Forget your dials, gauges and clocks, the liquid crystal display panel is king at Le Bourget this year as a trip around the halls will confirm.

Once the domain of cheap watches and children's games, the LCD has moved on from its "only available in greeny-black" days to give excellent quality and dependability.

But it was the development of a totally different type of display - the active-matrix LCD - that paved the way for today's flat panels cockpit displays.


Very thin, and much lighter than previous types, the AMLCD needs much less power and no forced air cooling. It doesn't flicker or disappear in bright sunlight either.

Smiths Industries' Peter Jones says there are good reasons why digital displays appeal to the aviation industry.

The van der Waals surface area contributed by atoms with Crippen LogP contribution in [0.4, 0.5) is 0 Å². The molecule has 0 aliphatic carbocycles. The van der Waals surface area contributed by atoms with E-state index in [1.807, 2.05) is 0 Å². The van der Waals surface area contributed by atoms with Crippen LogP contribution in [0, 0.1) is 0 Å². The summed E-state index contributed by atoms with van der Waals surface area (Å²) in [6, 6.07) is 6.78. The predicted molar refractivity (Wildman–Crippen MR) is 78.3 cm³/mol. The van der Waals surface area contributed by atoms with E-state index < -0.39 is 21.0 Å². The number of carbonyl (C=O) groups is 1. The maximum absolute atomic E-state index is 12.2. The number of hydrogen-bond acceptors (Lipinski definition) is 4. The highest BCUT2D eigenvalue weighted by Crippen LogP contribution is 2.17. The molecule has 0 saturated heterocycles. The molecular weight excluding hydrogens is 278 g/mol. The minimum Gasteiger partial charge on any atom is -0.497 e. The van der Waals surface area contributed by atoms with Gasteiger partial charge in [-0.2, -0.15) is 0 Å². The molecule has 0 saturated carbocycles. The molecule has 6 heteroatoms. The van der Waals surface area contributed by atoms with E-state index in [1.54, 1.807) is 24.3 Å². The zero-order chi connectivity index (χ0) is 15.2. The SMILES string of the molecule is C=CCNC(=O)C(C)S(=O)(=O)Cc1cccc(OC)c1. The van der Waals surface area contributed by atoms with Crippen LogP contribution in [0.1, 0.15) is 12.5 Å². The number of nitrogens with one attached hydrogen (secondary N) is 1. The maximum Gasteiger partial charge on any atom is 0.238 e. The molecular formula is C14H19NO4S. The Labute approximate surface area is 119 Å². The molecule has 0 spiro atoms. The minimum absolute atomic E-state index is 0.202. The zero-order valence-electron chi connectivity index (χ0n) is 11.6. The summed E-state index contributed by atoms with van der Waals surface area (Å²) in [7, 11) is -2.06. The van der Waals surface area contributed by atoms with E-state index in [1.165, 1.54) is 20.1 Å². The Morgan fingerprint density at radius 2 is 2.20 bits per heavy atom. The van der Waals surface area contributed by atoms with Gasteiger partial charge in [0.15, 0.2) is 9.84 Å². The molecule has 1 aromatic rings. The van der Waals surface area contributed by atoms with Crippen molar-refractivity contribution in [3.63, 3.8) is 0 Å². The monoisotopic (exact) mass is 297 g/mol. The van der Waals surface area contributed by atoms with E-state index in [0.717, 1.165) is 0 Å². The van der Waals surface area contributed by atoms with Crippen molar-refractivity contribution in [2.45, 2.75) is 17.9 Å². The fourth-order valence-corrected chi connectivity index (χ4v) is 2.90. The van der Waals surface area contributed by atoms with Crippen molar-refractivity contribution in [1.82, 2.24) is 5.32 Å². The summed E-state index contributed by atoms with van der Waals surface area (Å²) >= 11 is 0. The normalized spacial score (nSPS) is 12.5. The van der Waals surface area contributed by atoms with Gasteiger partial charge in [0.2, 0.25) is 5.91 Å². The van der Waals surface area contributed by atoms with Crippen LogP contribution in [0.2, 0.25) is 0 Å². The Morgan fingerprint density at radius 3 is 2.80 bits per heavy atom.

"We produce one panel that replaces up to 30-odd traditional analogue dials in one older aircraft. The mean time between failure (SMTBF) for the whole unit used to be about 70 hours. Now it's over 3,000 hours which makes a big difference to the maintenance load.

"An AMLCD offers much better clarity than cathode ray tube displays and they are so much more versatile," he says.

"A display can be a moving map one second, then a FLIR display, engine management, radar or high resolution video display the next."

Source: Flight Daily News